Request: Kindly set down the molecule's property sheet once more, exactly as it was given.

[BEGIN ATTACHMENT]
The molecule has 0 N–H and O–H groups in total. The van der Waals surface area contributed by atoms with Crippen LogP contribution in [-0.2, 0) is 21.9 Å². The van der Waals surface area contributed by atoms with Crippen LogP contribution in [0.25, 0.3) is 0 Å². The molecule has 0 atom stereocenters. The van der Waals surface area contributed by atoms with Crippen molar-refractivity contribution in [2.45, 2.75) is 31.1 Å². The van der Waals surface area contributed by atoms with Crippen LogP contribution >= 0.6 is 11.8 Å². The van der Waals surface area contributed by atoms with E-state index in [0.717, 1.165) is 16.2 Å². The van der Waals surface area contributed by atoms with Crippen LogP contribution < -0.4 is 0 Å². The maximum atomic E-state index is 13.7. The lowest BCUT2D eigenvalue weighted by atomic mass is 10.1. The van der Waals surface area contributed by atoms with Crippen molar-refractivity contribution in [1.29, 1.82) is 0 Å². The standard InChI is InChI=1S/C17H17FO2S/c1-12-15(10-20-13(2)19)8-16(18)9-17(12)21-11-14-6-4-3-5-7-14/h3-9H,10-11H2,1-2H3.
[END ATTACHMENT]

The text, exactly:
The molecule has 0 N–H and O–H groups in total. The van der Waals surface area contributed by atoms with Crippen LogP contribution in [-0.2, 0) is 21.9 Å². The van der Waals surface area contributed by atoms with Crippen LogP contribution in [0.25, 0.3) is 0 Å². The molecule has 0 atom stereocenters. The van der Waals surface area contributed by atoms with Crippen molar-refractivity contribution in [2.45, 2.75) is 31.1 Å². The van der Waals surface area contributed by atoms with Crippen LogP contribution >= 0.6 is 11.8 Å². The van der Waals surface area contributed by atoms with E-state index in [0.717, 1.165) is 16.2 Å². The van der Waals surface area contributed by atoms with Crippen LogP contribution < -0.4 is 0 Å². The maximum atomic E-state index is 13.7. The lowest BCUT2D eigenvalue weighted by atomic mass is 10.1. The van der Waals surface area contributed by atoms with Crippen molar-refractivity contribution in [1.29, 1.82) is 0 Å². The standard InChI is InChI=1S/C17H17FO2S/c1-12-15(10-20-13(2)19)8-16(18)9-17(12)21-11-14-6-4-3-5-7-14/h3-9H,10-11H2,1-2H3.